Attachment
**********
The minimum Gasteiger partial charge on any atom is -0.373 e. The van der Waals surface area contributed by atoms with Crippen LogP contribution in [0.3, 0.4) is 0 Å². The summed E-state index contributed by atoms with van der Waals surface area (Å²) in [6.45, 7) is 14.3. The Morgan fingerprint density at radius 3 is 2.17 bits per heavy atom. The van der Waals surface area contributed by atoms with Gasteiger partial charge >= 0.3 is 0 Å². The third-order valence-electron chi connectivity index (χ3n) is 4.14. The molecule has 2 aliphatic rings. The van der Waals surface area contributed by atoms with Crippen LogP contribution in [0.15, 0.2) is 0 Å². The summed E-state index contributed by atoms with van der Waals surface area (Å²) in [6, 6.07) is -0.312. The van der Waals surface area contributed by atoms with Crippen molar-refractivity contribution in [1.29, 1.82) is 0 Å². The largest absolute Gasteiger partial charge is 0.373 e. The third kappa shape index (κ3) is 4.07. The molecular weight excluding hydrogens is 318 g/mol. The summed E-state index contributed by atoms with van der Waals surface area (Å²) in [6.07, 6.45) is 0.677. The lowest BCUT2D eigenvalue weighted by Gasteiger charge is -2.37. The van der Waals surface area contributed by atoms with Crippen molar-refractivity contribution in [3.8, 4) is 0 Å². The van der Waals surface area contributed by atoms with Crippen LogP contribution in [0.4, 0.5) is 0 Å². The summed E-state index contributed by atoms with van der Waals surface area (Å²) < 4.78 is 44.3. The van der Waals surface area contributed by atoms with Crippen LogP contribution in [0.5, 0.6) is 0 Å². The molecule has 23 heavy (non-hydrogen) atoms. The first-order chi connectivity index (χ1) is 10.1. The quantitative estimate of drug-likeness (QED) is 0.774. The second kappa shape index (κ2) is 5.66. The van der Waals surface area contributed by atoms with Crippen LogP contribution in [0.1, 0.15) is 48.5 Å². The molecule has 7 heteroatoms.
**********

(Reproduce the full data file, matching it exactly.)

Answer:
The minimum Gasteiger partial charge on any atom is -0.373 e. The van der Waals surface area contributed by atoms with Crippen LogP contribution in [0.3, 0.4) is 0 Å². The summed E-state index contributed by atoms with van der Waals surface area (Å²) in [6.45, 7) is 14.3. The Morgan fingerprint density at radius 3 is 2.17 bits per heavy atom. The van der Waals surface area contributed by atoms with Gasteiger partial charge >= 0.3 is 0 Å². The third-order valence-electron chi connectivity index (χ3n) is 4.14. The molecule has 2 aliphatic rings. The van der Waals surface area contributed by atoms with Crippen LogP contribution in [0.15, 0.2) is 0 Å². The summed E-state index contributed by atoms with van der Waals surface area (Å²) in [6, 6.07) is -0.312. The van der Waals surface area contributed by atoms with Crippen molar-refractivity contribution in [1.29, 1.82) is 0 Å². The largest absolute Gasteiger partial charge is 0.373 e. The third kappa shape index (κ3) is 4.07. The molecular weight excluding hydrogens is 318 g/mol. The summed E-state index contributed by atoms with van der Waals surface area (Å²) in [6.07, 6.45) is 0.677. The lowest BCUT2D eigenvalue weighted by Gasteiger charge is -2.37. The van der Waals surface area contributed by atoms with Crippen molar-refractivity contribution in [3.8, 4) is 0 Å². The van der Waals surface area contributed by atoms with Crippen LogP contribution in [0.4, 0.5) is 0 Å². The summed E-state index contributed by atoms with van der Waals surface area (Å²) < 4.78 is 44.3. The van der Waals surface area contributed by atoms with Crippen LogP contribution in [0.5, 0.6) is 0 Å². The molecule has 23 heavy (non-hydrogen) atoms. The first-order chi connectivity index (χ1) is 10.1. The quantitative estimate of drug-likeness (QED) is 0.774. The second kappa shape index (κ2) is 5.66. The van der Waals surface area contributed by atoms with Crippen LogP contribution in [0.1, 0.15) is 48.5 Å². The molecule has 7 heteroatoms.